This is a life reconstruction of the bird-like feathered dinosaur Anchiornis. Revised life reconstruction using the new body outline laser-stimulated fluorescence data.
This is a life reconstruction of the bird-like feathered dinosaur Anchiornis. Revised life reconstruction using the new body outline laser-stimulated fluorescence data. Julius T. Csotonyi 2017

A group of international scientists have discovered a small feathered dinosaur fossil with some dandruff fragments. This bizarre finding has become the first evidence of how dinosaurs and early birds, who were supposed to be destroyed completely due to the apocalypse, shed their skins.

The researchers claimed that the ancient creature used to roam earth about 125-million-years ago. The Paleontologists found tiny flakes of fossilised skin that is almost identical to the modern birds. Scientists also analysed two more feathers dinosaurs, who are known as beipiaosaurus and sinornithosaurus, and an ancient bird to establish their study.

The shocking outcome of the research showed that unlike modern reptiles, the feathered dinosaurs adapted to shed their skin in tiny flakes. The authors of the study also revealed that the modern birds have very fatty dandruff cells because it helps them to release heat while flying but the ancient birds had limited flying skills.

This study was published the journal Nature Communications, where the researchers said that in 2012, they travelled to China to study the fossilized feathered dinosaur, who was a resident of the blue planet during Cretaceous era.

Dr Maria McNamara from University College Cork and the lead author of this study told BBC that they were interested in studying the feathers "and when we were looking at the feathers we kept finding these little white blobs, the stuff was everywhere, it was in between all the feathers."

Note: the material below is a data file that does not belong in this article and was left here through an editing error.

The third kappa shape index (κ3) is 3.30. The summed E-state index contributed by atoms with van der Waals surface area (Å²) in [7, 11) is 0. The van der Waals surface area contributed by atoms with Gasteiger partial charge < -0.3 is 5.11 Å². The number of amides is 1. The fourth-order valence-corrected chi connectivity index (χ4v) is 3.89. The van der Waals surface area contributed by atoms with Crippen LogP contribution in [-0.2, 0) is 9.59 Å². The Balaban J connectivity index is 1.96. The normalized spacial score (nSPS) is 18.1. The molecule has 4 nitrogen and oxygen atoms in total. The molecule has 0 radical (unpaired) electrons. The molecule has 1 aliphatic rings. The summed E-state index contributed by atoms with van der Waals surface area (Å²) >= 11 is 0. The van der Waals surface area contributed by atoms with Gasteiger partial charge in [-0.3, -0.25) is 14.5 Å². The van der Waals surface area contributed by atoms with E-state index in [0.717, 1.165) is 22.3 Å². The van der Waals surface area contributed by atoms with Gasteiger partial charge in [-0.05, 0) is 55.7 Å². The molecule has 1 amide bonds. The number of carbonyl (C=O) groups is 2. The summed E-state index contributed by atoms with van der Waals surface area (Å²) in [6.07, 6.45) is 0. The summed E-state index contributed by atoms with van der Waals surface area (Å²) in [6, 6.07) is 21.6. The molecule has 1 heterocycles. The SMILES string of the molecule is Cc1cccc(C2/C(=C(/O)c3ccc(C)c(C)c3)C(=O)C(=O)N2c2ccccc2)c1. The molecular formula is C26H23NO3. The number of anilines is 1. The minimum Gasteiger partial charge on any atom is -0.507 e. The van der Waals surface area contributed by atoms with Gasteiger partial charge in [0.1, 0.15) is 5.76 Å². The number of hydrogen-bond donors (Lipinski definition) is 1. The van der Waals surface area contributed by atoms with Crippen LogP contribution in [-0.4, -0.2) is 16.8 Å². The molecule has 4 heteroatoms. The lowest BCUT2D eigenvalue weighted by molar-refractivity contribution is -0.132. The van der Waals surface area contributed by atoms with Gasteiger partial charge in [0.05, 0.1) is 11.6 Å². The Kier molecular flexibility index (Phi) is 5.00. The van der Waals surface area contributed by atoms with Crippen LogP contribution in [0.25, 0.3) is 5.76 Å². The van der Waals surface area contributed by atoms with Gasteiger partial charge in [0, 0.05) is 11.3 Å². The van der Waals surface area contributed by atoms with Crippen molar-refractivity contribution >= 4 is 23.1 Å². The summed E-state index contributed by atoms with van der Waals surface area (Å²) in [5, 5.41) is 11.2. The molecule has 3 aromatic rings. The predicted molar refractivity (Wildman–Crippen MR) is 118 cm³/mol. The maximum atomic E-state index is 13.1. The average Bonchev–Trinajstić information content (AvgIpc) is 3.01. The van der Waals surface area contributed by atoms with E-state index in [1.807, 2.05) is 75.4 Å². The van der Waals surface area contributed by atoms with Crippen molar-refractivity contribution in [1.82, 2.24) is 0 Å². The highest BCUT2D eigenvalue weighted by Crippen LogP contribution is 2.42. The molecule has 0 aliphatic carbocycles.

"We started wondering if it was a biological feature like fragments of shells or reptile skin, but it's not consistent with any of those things, the only option left was that it was fragments of the skin that were preserved, and it's identical in structure to the outer part of the skin in modern birds, what we would call dandruff."

The study showed that dandruff evolved sometime in the Middle Jurassic period, during the evolution of feathered dinosaurs. In addition, Mike Benton from the University of Bristol and the co-author of this research also stated that this evidence of dandruff on a dinosaur's skin has proved that the Jurassic animal was not "shedding its whole skin like a modern lizard or snake but losing skin fragments from between its feathers."

This illustration shows a hypothetical surviving bird lineage -- small-bodied and specialized for a ground-dwelling lifestyle -- fleeing a burning forest in the aftermath of the asteroid strike that eliminated non-avian dinosaurs and destroyed global fore
This illustration shows a hypothetical surviving bird lineage -- small-bodied and specialized for a ground-dwelling lifestyle -- fleeing a burning forest in the aftermath of the asteroid strike that eliminated non-avian dinosaurs and destroyed global forests. Phillip M. Krzeminski

However, it looks very weird that when 66-million-years ago when the giant asteroid hit earth and wiped out almost three quarters of life on Earth, some members of the dinosaur family who have transformed into today's birds, survived the great destruction during the Cretaceous period.

As per the lead-author of a recent study, published in the journal Current Biology, Daniel Field at the University of Bath in the U.K has stated that ground-dwellers, ancient family members of ducks, ostriches and chicken survived the apocalypse and they slowly evolved into modern birds.

He also added, "The extent to which the evolutionary histories of major modern groups, like birds, mammals, and flowering plants, were influenced by the end-Cretaceous mass extinction is only now coming into focus. This global catastrophe left such an indelible signature on the evolutionary trajectories of these groups that we can still discern it 66 million years later."